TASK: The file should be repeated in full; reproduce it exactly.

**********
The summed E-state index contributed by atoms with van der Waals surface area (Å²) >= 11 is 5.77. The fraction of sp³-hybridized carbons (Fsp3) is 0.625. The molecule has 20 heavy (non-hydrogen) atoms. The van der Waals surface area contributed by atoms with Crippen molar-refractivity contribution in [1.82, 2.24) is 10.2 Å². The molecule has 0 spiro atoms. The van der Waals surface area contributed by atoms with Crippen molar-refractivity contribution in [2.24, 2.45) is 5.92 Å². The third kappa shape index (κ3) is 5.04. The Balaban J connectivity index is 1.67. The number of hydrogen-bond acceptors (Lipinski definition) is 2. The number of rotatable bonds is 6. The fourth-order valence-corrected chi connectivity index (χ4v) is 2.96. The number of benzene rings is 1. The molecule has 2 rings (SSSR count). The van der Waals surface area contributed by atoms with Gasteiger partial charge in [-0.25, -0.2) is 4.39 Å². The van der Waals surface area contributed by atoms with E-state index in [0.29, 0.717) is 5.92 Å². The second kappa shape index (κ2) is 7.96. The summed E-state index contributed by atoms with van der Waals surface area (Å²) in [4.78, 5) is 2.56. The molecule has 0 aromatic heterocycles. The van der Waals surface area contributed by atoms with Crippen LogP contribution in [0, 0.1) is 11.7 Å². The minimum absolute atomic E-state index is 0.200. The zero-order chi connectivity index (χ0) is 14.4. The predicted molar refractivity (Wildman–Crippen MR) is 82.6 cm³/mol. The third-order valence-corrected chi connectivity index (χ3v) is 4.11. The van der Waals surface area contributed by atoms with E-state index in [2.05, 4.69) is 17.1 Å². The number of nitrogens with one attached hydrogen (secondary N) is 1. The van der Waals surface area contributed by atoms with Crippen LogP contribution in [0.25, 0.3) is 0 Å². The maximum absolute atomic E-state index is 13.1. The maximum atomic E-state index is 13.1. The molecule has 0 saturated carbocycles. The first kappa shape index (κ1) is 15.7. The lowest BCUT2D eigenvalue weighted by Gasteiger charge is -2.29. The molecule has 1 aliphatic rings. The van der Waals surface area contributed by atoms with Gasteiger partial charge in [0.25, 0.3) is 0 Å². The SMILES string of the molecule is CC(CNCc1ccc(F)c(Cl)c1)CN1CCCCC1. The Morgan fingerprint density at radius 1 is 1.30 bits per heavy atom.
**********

The summed E-state index contributed by atoms with van der Waals surface area (Å²) >= 11 is 5.77. The fraction of sp³-hybridized carbons (Fsp3) is 0.625. The molecule has 20 heavy (non-hydrogen) atoms. The van der Waals surface area contributed by atoms with Crippen molar-refractivity contribution in [1.82, 2.24) is 10.2 Å². The molecule has 0 spiro atoms. The van der Waals surface area contributed by atoms with Crippen molar-refractivity contribution in [2.24, 2.45) is 5.92 Å². The third kappa shape index (κ3) is 5.04. The Balaban J connectivity index is 1.67. The number of hydrogen-bond acceptors (Lipinski definition) is 2. The number of rotatable bonds is 6. The fourth-order valence-corrected chi connectivity index (χ4v) is 2.96. The number of benzene rings is 1. The molecule has 2 rings (SSSR count). The van der Waals surface area contributed by atoms with Gasteiger partial charge in [-0.25, -0.2) is 4.39 Å². The van der Waals surface area contributed by atoms with E-state index in [0.29, 0.717) is 5.92 Å². The second kappa shape index (κ2) is 7.96. The summed E-state index contributed by atoms with van der Waals surface area (Å²) in [4.78, 5) is 2.56. The molecule has 0 aromatic heterocycles. The van der Waals surface area contributed by atoms with Crippen LogP contribution in [0, 0.1) is 11.7 Å². The minimum absolute atomic E-state index is 0.200. The zero-order chi connectivity index (χ0) is 14.4. The predicted molar refractivity (Wildman–Crippen MR) is 82.6 cm³/mol. The third-order valence-corrected chi connectivity index (χ3v) is 4.11. The van der Waals surface area contributed by atoms with E-state index in [2.05, 4.69) is 17.1 Å². The number of nitrogens with one attached hydrogen (secondary N) is 1. The van der Waals surface area contributed by atoms with Crippen LogP contribution in [0.25, 0.3) is 0 Å². The maximum absolute atomic E-state index is 13.1. The maximum atomic E-state index is 13.1. The molecule has 0 saturated carbocycles. The first kappa shape index (κ1) is 15.7. The lowest BCUT2D eigenvalue weighted by Gasteiger charge is -2.29. The molecule has 1 aliphatic rings. The van der Waals surface area contributed by atoms with Gasteiger partial charge in [0.25, 0.3) is 0 Å². The SMILES string of the molecule is CC(CNCc1ccc(F)c(Cl)c1)CN1CCCCC1. The Morgan fingerprint density at radius 1 is 1.30 bits per heavy atom.